Driving a RPM gauge.

I'm just beginning my journey into the wonderful world of arduino's,
i have an arduino mega 1280, and my goal for it is to use it as the interface between a bus simulator and real gauges and lights on a dashboard i'm building.

I have a couple of gauges, a rev counter and a fuel and water temp gauge, they are all air core gauges, but the rev counter has it's associated control board on it, so it just needs feeding with + 12 volts, earth and a pulsed signal,

The fuel and water gauges have 3 pins connected to the coils, 2 pins have a resistor across them, and you feed them 12 volts to one pin, earth to the 3rd pin, then a variable resistance to earth to the other resistor connected pin to get the needle to move,

I have got the fuel and water gauges to move under arduino control with the led dimmer sketch, so they are pretty simple,

The rev counter is proving harder,
i have tried the basic led blink sketch, brought the on and off time down to 1Ms, and i can get it to show 1000 rpm, but i can't seem to get higher than that on the needle, i can get lower by varying the on and off times.

i have been looking for rpm or speedo gauge driver sketches, but can't seem to find what i need, other than most gauges want a 1 to 300Hz square wave signal, at 50% duty cycle,

it seems i need to use a transistor on the output of the arduino to the gauge, as it'll be producing a 5volt signal, and the gauge wants a 12 volt signal, so that's another thing i have to learn (tried the way shown on some sites, npn tranny, 2 resistors, 12 volts to collector, arduino signal to base, output to gauge to emitter, but i am getting the signal feeding through it even with the collector power removed, so i've not even managed to do that right)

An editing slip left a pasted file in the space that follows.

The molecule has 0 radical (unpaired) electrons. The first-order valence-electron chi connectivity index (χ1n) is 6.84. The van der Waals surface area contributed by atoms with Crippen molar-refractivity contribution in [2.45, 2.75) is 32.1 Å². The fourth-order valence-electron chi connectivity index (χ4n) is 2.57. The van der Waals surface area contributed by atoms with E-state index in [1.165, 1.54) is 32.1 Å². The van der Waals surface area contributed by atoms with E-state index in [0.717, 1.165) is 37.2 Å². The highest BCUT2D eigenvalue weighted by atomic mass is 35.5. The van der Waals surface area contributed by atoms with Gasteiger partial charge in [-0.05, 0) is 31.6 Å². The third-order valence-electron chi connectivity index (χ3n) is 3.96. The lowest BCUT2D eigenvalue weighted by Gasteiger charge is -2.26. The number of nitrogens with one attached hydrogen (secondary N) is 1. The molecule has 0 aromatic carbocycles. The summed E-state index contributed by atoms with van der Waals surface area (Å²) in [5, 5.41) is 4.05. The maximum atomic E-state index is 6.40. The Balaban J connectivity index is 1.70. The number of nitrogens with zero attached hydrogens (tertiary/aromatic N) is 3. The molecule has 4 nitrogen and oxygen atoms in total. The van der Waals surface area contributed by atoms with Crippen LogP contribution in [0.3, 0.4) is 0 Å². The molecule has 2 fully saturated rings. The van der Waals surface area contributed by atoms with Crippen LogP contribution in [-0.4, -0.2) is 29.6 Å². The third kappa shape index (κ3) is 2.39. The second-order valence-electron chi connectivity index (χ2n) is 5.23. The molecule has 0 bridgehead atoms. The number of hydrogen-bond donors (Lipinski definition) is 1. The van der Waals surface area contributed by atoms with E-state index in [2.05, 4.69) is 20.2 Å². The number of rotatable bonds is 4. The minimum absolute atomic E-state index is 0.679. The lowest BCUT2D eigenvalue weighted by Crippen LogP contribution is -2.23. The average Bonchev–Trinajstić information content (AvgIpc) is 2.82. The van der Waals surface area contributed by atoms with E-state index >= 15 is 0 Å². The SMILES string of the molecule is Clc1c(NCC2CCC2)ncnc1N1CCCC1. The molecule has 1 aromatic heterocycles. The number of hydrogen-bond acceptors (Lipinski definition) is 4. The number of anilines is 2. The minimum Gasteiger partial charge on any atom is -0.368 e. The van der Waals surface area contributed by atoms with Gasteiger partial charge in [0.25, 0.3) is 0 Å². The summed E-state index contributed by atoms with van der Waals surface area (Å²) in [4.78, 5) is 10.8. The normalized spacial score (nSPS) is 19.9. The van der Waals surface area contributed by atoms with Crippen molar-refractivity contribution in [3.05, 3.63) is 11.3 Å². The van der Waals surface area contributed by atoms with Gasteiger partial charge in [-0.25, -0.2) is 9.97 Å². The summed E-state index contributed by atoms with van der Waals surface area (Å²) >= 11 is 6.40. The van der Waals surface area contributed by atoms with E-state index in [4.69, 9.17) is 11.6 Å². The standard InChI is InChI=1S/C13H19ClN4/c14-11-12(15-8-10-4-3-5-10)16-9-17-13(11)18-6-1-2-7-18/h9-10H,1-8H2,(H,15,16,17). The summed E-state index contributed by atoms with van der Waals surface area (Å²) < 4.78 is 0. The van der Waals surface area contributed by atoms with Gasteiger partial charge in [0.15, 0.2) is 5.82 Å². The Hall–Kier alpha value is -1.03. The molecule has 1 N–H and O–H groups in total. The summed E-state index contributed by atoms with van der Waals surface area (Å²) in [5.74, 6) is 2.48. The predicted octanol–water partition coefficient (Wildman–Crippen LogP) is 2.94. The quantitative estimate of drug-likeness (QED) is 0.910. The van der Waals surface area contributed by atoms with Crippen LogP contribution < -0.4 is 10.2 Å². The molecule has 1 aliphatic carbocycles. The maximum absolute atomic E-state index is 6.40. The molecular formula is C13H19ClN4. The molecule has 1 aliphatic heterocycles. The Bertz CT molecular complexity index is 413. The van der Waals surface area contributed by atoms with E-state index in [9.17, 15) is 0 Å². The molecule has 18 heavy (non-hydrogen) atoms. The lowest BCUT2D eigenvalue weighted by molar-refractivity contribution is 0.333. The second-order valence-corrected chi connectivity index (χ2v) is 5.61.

Can someone point me to a sketch i can copy and paste into the arduino which will make it output the 1-300Hz square wave signal at 50% duty cycle, i can then study it and figure out how it's working,
i have some 10k and 22k pots, so can use them to vary the frequency.. but would really like to use the computer to vary it, or a sketch that sweeps from 1 to 300Hz and back again,

just so i can prove the gauge works fully, and i can see i'm beginning to get somewhere, and move onto the next part which is getting the data from the simulator to the arduino.

Can you provide a link to this/an "RPM gauge"?
You describe it as a freq meter, but I wonder that it's not just a milliammeter.

In another subject, there's a guy asking questions along the lines of yours and I demo'd my understanding (my take on the matter.)

More information would help.

the tachometer is from an iveco turbodaily van, about 1997 vintage,

the meter is an air core, with pins on the back for the coils, BUT only 3 pins are connected to the circuit board on the back of the gauge,
the board has a chip on it that reads 'ELEX 14308D 3027A 1595' a few resistors, 2 transistors and a few capacitors, and a component im not sure waht it is, circular case like an electrolytic cap, blue-ish silver covering, and PH 036, F3 K0 F3' written on it... it's in the +12 volts in section of the circuit.

It's from a diesel vehicle too... but the trigger in the vehicle is a hall effect sensor, magnet on the flywheel, sensor picks up the pulses, tacho shows the revs on the needle,

12 volts into one pin on the cicruit board, earth to another and the signal pin from the sensor (which i do not have)

i have fed it with a tone signal, and from 50 to around 120Hz the needle will sit at 1000 rpm, when i take the frequency up the needle moves down, about 200Hz gives me 0 revs, and going up in frequency causes the needle to bang against the stop, it's like it's being driven backwards.

but this is the 5 volt signal from the arduino, measuring the frequency on my multimeter, and it shows the duty at around 50% throughout the range.

i'm using the TonePitchFollower sketch to feed the tacho, i've replaced the photoresistor with a pot, and adjusted the numbers in the sketch to give me a 50 to 400Hz output over the range of the pot travel.